Unlike ACCORD and CCR, the Institute of Security Studies (ISS) was set up privately. Initially founded in 1990 as the Institute for Defence Policy, in Halfway House in Johannesburg, it finances its work from membership fees and subsidies from private and public donors. Again in contrast to ACCORD and CCR, the institute's main area of interest--as the name itself indicates--falls within a more classic definition of security. Many of its staff are former soldiers, so it is natural that there should be a preoccupation with military issues. Three areas--regional security, small-arms control/culture of violence, and crime/police work--form the focal points of the institute's work. In the crime sphere, the institute is compiling a comprehensive crime-index (Nedcor/ISS Crime Index). This is intended, in the medium term, to provide a clear picture of the real extent of crime in South Africa. As well as holding regular conferences and workshops, the institute publishes its findings in the bi-monthly African Security Review and in the occasional `ISS Papers' and `ISS Monographs'. Since 1997, the ISS has also offered its services on a commercial basis, in order to reduce its dependence on subsidies. If successful, this advisory service will, in the near future, be converted into a private company.

The Centre for the Study of Violence and Reconciliation (CSVR) in the Braamfontein district of Johannesburg is similarly not attached to any academic institution. As well as organizing monthly seminars and occasional conferences, the centre focuses on the field of trauma research. The CVSR offers victims of violence advice and also does work in the field of democracy and reconciliation. It also produces training materials (videos) and study programmes for political education.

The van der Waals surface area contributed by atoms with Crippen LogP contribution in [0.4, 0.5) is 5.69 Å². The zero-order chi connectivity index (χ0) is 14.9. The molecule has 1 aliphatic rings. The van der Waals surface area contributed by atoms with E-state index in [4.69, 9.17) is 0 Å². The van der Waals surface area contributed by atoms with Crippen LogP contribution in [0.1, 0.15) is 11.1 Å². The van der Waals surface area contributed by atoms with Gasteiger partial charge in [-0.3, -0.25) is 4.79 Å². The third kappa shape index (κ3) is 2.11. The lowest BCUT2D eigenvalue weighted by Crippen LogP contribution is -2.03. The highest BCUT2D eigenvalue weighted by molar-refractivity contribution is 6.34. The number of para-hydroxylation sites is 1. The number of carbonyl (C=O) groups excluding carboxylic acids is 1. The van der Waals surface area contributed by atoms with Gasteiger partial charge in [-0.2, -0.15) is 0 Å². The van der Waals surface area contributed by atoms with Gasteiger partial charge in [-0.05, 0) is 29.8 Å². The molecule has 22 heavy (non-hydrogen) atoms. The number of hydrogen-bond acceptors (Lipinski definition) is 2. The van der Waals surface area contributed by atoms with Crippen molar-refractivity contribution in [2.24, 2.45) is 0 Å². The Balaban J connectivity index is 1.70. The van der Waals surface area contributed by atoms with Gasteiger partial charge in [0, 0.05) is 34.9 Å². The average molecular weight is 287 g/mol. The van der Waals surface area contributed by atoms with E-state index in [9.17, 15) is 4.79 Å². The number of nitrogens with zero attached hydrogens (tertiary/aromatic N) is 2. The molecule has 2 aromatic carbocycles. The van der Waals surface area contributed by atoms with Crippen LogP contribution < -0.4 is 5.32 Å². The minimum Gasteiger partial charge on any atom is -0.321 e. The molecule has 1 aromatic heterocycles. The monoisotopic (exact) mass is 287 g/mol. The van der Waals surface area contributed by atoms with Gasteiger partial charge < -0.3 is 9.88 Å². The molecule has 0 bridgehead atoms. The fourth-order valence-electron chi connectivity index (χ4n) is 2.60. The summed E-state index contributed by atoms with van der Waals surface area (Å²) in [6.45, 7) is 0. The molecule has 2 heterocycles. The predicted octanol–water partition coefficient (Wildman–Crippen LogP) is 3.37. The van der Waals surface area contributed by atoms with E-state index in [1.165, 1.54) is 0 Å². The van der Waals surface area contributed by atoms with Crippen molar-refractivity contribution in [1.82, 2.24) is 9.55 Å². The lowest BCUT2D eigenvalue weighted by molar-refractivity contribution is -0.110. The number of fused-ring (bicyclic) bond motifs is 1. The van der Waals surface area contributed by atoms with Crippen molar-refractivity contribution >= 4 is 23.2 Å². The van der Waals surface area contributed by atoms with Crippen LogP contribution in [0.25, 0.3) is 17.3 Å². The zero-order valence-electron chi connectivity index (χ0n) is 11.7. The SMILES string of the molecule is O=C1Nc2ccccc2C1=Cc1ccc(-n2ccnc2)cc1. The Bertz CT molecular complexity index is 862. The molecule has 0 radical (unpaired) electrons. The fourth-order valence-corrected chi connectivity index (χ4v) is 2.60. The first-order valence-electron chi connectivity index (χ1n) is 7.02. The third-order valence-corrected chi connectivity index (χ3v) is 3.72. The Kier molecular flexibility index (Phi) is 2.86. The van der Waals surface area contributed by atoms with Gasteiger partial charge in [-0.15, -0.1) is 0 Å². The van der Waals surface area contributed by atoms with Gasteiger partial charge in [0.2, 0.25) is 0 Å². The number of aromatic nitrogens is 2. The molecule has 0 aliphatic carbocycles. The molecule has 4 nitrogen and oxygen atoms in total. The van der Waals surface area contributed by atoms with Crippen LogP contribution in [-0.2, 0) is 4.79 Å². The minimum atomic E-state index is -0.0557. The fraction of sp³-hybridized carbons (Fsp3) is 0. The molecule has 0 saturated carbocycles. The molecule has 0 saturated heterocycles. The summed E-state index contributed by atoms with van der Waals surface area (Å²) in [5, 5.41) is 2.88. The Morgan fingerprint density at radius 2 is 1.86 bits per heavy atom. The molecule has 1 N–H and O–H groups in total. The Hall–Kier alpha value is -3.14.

As well as specialized research establishments, there are a whole range of institutions that deal with conflict research in the wider sense. Mention should be made in particular of the South African Institute of Race Relations (SAIRR), which has established itself as one of the most influential think-tanks in the country. The Institute for a Democratic South Africa (IDASA) works along similar lines, though with a greater emphasis on democratization.

Practical Conflict-Resolution

The political changes in South Africa have pointed up an urgent need for facilitators and trainers in the field of conflict resolution. These individuals do mediation work, especially in disputes within and between local entities. Over the last few years, an increased demand has also emerged in the area of industrial disputes, and mediators/facilitators are increasingly playing an arbitrating role in this area.